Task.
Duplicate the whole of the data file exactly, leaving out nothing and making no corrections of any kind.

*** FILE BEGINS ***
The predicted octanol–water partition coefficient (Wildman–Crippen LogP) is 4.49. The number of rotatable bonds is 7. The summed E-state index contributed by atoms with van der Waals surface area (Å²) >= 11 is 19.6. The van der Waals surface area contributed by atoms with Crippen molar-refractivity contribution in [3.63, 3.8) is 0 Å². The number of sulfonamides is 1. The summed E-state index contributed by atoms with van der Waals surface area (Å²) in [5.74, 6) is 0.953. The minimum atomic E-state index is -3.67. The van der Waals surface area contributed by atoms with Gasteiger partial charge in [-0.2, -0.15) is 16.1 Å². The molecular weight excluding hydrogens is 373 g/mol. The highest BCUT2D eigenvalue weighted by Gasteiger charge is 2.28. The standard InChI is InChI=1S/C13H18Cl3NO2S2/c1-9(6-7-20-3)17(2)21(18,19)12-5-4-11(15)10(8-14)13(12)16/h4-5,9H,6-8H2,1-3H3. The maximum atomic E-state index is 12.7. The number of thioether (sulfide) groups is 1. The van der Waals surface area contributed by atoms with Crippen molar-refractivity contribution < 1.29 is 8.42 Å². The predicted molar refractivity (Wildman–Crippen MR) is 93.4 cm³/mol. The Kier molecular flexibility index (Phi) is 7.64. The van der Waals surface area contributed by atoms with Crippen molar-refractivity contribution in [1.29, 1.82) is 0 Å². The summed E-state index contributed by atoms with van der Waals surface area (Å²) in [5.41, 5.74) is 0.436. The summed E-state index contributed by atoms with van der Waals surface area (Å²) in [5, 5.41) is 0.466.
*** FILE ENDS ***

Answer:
The predicted octanol–water partition coefficient (Wildman–Crippen LogP) is 4.49. The number of rotatable bonds is 7. The summed E-state index contributed by atoms with van der Waals surface area (Å²) >= 11 is 19.6. The van der Waals surface area contributed by atoms with Crippen molar-refractivity contribution in [3.63, 3.8) is 0 Å². The number of sulfonamides is 1. The summed E-state index contributed by atoms with van der Waals surface area (Å²) in [5.74, 6) is 0.953. The minimum atomic E-state index is -3.67. The van der Waals surface area contributed by atoms with Gasteiger partial charge in [-0.2, -0.15) is 16.1 Å². The molecular weight excluding hydrogens is 373 g/mol. The highest BCUT2D eigenvalue weighted by Gasteiger charge is 2.28. The standard InChI is InChI=1S/C13H18Cl3NO2S2/c1-9(6-7-20-3)17(2)21(18,19)12-5-4-11(15)10(8-14)13(12)16/h4-5,9H,6-8H2,1-3H3. The maximum atomic E-state index is 12.7. The number of thioether (sulfide) groups is 1. The van der Waals surface area contributed by atoms with Crippen molar-refractivity contribution < 1.29 is 8.42 Å². The predicted molar refractivity (Wildman–Crippen MR) is 93.4 cm³/mol. The Kier molecular flexibility index (Phi) is 7.64. The van der Waals surface area contributed by atoms with Crippen molar-refractivity contribution in [1.29, 1.82) is 0 Å². The summed E-state index contributed by atoms with van der Waals surface area (Å²) in [5.41, 5.74) is 0.436. The summed E-state index contributed by atoms with van der Waals surface area (Å²) in [5, 5.41) is 0.466.